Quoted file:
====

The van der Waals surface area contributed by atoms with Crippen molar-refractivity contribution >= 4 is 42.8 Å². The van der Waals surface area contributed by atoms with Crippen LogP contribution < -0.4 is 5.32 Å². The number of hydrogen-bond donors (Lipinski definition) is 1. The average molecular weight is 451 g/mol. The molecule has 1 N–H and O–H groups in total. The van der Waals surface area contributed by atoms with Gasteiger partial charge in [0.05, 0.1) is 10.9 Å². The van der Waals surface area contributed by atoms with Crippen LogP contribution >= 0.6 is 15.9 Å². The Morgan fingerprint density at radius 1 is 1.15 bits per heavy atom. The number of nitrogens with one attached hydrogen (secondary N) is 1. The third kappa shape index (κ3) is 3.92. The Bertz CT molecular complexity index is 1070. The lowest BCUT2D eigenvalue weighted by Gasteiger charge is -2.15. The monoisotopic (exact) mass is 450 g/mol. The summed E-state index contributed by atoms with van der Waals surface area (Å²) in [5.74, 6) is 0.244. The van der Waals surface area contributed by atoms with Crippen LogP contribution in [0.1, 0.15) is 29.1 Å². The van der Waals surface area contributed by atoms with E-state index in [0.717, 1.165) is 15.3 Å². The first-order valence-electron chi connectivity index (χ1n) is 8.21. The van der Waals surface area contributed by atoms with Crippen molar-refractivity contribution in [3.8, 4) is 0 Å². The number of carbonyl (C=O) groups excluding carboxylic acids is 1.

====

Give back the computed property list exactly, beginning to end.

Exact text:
The van der Waals surface area contributed by atoms with Crippen molar-refractivity contribution >= 4 is 42.8 Å². The van der Waals surface area contributed by atoms with Crippen LogP contribution < -0.4 is 5.32 Å². The number of hydrogen-bond donors (Lipinski definition) is 1. The average molecular weight is 451 g/mol. The molecule has 1 N–H and O–H groups in total. The van der Waals surface area contributed by atoms with Gasteiger partial charge in [0.05, 0.1) is 10.9 Å². The van der Waals surface area contributed by atoms with Crippen LogP contribution >= 0.6 is 15.9 Å². The Morgan fingerprint density at radius 1 is 1.15 bits per heavy atom. The number of nitrogens with one attached hydrogen (secondary N) is 1. The third kappa shape index (κ3) is 3.92. The Bertz CT molecular complexity index is 1070. The lowest BCUT2D eigenvalue weighted by Gasteiger charge is -2.15. The monoisotopic (exact) mass is 450 g/mol. The summed E-state index contributed by atoms with van der Waals surface area (Å²) in [5.74, 6) is 0.244. The van der Waals surface area contributed by atoms with Crippen LogP contribution in [0.1, 0.15) is 29.1 Å². The van der Waals surface area contributed by atoms with E-state index in [0.717, 1.165) is 15.3 Å². The first-order valence-electron chi connectivity index (χ1n) is 8.21. The van der Waals surface area contributed by atoms with Crippen molar-refractivity contribution in [3.8, 4) is 0 Å². The number of carbonyl (C=O) groups excluding carboxylic acids is 1.